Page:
What the hell is “acquisition marketing?” If I had a nickel for every time I’ve been asked that, I’d be able to buy myself a few pairs of these (since one is clearly not enough). When we say “acquisition” what do we mean? Do we mean acquisition and mergers? Do we mean partners? Do we mean acquiring traffic? leads? conversions? Do we mean only performance marketing? Do we mean inbound marketing?

The short answer is – yes.

If you had asked me this question a few years ago I might have corrected you and called it “customer acquisition” because that’s where its roots lie. Years ago if you were in customer acquisition you used marketing channels to acquire customers. Often “paid” marketing channels were your weapons of choice, but you worked also on partnerships that would help strengthen your customer counts.

Continue reading →

Nov 10

PubCon & All of Us…A Story

Disclaimer: This post has less to do with the information I learned at PubCon and more to do with a few important lessons I learned.

I should kick it off by saying this past PubCon Las Vegas was my 7th PubCon. Between Vegas, Austin, Dallas, and soon to be Hawaii I have literally wandered the U.S. to make sure I didn’t miss this show. I’ve spoken over ten times on topics like PPC, landing pages, retargeting, the state of our industries job landscape, PR and social media marketing. Not to mention I’ve been lucky enough to moderate panels around analytics, affiliate marketing, SEO, and more.

Like many of you I paid for my first PubCon out of pocket. I still remember tweeting out “should I go to PubCon if my company won’t pay?” and @Sugarrae responded with something along the lines of a “hell yes” and carried on to tell me that this is THE show that is worth attending.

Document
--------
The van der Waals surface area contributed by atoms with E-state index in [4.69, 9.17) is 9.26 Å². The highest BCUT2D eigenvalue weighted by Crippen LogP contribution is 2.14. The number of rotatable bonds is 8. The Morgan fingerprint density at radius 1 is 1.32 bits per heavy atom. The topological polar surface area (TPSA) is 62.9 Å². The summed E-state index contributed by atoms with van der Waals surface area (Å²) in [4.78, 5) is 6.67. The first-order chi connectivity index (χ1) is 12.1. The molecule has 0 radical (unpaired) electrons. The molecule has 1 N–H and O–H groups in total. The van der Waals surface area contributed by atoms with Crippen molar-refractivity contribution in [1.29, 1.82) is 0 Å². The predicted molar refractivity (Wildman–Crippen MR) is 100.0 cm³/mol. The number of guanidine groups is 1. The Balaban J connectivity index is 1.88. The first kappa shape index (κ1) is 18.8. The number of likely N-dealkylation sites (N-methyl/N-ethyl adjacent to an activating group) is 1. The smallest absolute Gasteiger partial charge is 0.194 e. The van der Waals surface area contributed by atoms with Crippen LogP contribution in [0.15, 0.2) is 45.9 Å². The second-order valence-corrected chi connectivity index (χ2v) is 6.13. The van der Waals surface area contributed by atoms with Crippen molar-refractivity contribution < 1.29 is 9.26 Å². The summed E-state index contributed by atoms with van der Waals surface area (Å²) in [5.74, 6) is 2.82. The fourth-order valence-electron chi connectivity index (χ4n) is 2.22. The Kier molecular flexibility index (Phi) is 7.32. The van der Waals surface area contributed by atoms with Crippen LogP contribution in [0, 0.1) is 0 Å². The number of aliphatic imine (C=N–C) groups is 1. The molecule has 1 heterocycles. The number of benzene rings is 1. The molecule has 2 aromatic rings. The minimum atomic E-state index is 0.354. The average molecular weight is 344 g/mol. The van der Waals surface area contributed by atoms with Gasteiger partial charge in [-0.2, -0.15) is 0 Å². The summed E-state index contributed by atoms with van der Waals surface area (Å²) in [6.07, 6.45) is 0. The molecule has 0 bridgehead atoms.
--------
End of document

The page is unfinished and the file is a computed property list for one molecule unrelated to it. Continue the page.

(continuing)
Jesus was she right.

There is something inexplicably special about this show. It likely has something to do with the amazing people behind it, the story of how it came about, the way its grown, and the people that attend it every year. Then there is the hugs, and the sincere “how are you doing friend?” and of course the drinks, and the gambling, and the laughing. Wow has there been some really spectacular laughing.

Because of PubCon we have had secret jokes shared between thousands of friends, a face-to-face with Matt Cutts every year of our careers, we have had something to call “ours” and something to compare every other show to.

Some of us have gotten jobs, some of us have fallen in love, some of us have gotten raises, or started companies…all from a PubCon. We have left PubCon both proud of what we have learned over the past year and humbled by how much left there is to learn.